A Project of The Annenberg Public Policy Center

FactChecking the New Hampshire Democratic Debate

In advance of the first primary, the candidates twisted the facts on gun manufacturers, health care, Iraq, Iran and military spending.


Summary

Four days before the New Hampshire primary, seven Democratic presidential candidates debated. We found factual distortions on several issues:

  • Former Vice President Joe Biden said Sen. Bernie Sanders “voted to give the gun manufacturers … a loophole that does not allow them to be sued for the crimes they have created.” The law generally shields gun makers from civil lawsuits resulting from the misuse of firearms or ammunition, but it does include some exceptions to allow for suits.
  • Sen. Amy Klobuchar accused former South Bend Mayor Pete Buttigieg of flip-flopping on support for Medicare for All, citing a 2018 tweet in which Buttigieg said he supported it “indubitably.” Buttigieg says he supports a Medicare-for-all-who-want-it plan, which he says would put the U.S. on a “glide path” that leads to “a Medicare for All environment.”
  • Businessman Tom Steyer claimed that President Barack Obama got “Iran to give up its nuclear ambitions.” Iran agreed to a nuclear deal, but its intent is unknown. The agreement could delay, rather than end, its ambition.
  • Sanders once again trotted out some of his well-worn claims about health care, including the false idea that the U.S. spends more than twice as much per capita as “any other country” on health care. Six other nations spend more than half of what the U.S. does. 
  • Sanders also claimed that there are 87 million Americans who are uninsured or underinsured — a statistic that includes more than 19 million people who have insurance, but who had gaps in coverage the preceding year — and that there are half a million people “going bankrupt … [b]ecause they have cancer or heart disease, or Alzheimer’s.” That tally is for filings in which medical expenses or bills contributed to the bankruptcy; it does not necessarily mean medical factors were the only reason.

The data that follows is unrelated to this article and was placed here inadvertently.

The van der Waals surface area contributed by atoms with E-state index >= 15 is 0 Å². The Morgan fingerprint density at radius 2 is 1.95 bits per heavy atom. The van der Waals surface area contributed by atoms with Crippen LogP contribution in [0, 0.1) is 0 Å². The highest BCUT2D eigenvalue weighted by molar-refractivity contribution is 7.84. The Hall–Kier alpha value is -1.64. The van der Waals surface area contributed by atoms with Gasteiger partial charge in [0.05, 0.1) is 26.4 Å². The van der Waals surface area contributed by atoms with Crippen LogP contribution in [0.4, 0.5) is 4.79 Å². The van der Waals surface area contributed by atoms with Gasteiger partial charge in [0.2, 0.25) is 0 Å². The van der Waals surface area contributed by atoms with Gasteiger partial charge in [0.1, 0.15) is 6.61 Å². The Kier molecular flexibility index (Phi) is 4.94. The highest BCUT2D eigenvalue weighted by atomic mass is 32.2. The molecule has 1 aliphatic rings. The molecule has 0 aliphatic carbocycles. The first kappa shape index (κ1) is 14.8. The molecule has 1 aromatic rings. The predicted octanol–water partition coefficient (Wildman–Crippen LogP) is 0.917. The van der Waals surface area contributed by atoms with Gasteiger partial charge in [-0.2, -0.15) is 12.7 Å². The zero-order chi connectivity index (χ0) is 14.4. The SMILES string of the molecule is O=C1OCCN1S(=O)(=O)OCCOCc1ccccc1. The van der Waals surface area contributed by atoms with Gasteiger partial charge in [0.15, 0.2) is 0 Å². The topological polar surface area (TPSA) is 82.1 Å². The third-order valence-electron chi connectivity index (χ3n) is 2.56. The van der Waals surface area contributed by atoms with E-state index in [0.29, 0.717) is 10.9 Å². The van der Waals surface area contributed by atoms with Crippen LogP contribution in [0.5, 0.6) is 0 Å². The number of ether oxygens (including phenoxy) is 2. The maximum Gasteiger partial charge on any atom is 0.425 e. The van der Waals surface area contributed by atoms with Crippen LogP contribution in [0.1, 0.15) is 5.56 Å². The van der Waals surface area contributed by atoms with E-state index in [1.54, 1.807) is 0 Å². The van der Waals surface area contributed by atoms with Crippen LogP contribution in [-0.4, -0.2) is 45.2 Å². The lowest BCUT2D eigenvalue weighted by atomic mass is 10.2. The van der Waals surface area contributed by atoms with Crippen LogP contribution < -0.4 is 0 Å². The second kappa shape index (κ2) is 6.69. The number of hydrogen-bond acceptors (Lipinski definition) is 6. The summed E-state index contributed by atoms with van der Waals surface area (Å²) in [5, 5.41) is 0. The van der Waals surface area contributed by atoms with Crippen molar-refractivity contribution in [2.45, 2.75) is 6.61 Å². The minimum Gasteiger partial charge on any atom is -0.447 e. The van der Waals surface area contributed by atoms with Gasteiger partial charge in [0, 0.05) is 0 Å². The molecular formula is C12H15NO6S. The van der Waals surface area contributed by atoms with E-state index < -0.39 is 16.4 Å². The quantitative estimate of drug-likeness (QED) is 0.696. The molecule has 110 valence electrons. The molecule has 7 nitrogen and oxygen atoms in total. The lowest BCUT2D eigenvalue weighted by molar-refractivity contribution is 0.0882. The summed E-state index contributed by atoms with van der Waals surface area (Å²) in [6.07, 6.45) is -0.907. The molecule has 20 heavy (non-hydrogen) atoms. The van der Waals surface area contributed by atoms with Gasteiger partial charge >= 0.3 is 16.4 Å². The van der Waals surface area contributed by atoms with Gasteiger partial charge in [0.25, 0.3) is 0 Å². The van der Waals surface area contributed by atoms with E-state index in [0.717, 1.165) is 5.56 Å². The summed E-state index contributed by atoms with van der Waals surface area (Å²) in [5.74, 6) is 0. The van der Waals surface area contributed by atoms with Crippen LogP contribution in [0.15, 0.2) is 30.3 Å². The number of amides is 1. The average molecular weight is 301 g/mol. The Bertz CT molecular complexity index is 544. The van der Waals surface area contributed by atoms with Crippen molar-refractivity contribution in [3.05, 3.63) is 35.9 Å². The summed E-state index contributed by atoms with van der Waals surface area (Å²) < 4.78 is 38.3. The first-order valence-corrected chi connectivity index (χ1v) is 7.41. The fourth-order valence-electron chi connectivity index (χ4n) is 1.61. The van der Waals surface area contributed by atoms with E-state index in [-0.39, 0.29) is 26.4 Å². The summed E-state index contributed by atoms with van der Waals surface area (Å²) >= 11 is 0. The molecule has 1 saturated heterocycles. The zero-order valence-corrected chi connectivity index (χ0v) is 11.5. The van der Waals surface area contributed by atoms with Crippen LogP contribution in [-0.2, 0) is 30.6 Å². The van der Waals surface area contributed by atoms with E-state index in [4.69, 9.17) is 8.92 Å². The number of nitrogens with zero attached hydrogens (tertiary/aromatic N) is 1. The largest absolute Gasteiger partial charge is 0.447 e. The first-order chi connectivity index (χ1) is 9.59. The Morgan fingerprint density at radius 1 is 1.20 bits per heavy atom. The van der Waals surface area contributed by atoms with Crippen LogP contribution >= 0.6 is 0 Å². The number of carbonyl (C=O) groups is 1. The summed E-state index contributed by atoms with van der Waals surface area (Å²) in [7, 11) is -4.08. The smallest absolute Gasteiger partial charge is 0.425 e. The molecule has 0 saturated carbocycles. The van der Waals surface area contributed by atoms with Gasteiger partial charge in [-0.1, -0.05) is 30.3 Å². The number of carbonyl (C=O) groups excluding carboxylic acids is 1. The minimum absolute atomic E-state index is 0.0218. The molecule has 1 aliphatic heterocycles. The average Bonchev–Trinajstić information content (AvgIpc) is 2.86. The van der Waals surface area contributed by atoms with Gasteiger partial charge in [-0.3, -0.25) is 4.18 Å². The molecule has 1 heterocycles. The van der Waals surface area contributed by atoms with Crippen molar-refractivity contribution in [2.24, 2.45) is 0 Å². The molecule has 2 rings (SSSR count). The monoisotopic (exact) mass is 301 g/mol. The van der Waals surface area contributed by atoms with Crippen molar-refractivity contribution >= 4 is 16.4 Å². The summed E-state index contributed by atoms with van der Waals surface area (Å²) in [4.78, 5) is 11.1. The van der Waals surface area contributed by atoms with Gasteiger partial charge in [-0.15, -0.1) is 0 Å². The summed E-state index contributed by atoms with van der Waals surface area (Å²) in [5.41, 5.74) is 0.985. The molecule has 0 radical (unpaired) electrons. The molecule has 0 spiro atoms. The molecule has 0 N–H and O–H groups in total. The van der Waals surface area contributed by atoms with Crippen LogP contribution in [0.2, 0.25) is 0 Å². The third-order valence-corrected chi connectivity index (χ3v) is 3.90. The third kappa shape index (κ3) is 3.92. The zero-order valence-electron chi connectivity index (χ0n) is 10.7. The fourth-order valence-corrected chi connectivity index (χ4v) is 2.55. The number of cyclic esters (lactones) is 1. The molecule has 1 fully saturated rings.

• Biden again claimed he voted to authorize military action against Iraq in 2002 after President Bush “said he was not going to go into Iraq.” In fact, Bush said war “may” be required.
  • Biden boasted of coordinating the withdrawal of 156,000 U.S. troops from Iraq during Obama’s first term, but was silent on sending 5,000 U.S. troops back to fight Islamic State insurgents during the second term.
  • Sen. Elizabeth Warren again pitched her “2-cent” wealth tax, but neglected to mention that it would be a 6% tax on net worth over $1 billion.
  • Biden and Sanders argued over the cost of Sanders’ Medicare for All plan, but they again talked past each other. The plan would cost “double” current federal health spending, per some estimates, as Biden said; Sanders correctly cited estimates for total health spending under current law.
  • Sanders said the world spends “$1.8 trillion a year, collectively, on weapons of destruction,” but that figure represents the total global military expenditure — not just weapons spending.

The Feb. 7 debate was hosted by ABC News, WMUR-TV in New Hampshire and Apple News.

Analysis
Lawsuits Against Gun Manufacturers

Biden said Sanders voted to allow gun manufactures to not be sued “for the crimes they have created.” The law that Sanders originally supported does allow lawsuits in some cases.

Biden: The biggest mistake that Sen. Sanders made, he voted to give the gun manufacturers — the only major industry in America — a loophole that does not allow them to be sued for the crimes they have created.

Sanders voted in favor of the Protection of Lawful Commerce in Arms Act of 2005, which largely protects licensed manufacturers, dealers, sellers of firearms or ammunition, and trade associations from civil lawsuits over the misuse of guns or ammunition.

But as the Congressional Research Service wrote in a 2012 report, the legislation — which President George W. Bush signed into law — included six exceptions where civil suits could still be brought. The exceptions include cases in which a firearm seller acted with negligence, cases involving the transfer of a firearm with the knowledge that it would be used to commit a crime, and cases in which manufacturers and sellers marketed or sold a firearm in violation of state or federal law.

For example, in November, the Supreme Court declined to dismiss a 2015 lawsuit the families of victims of the Sandy Hook shooting filed against Remington Arms Co. for the way it marketed the assault-style rifle Adam Lanza used to kill 26 people in the 2012 school shooting. A Connecticut judge said the case will go to trial in 2021.

More than a decade after he voted for the 2005 bill, Sanders switched positions and signed on as a cosponsor of an unsuccessful bill that sought to repeal the law he helped enact.

Did Buttigieg Flip on Medicare for All?

Klobuchar accused Buttigieg of flip-flopping on support for Medicare for All, citing a 2018 tweet in which Buttigieg said he supported it “indubitably” and “affirmatively.” Buttigieg does not support the Medicare for All plan proposed by Sanders, but Buttigieg maintains that his plan to offer Medicare as an option in the Affordable Care Act exchanges would put the U.S. on a “glide path” that leads to “a Medicare for All environment.”

Klobuchar: And Pete, while you have a different plan now, you sent out a tweet just a few years ago that said henceforth, forthwith, indubitably, affirmatively, you are for Medicare For All for the ages, and so I would like to point out that what leadership is about is taking a position, looking at things, and sticking with them.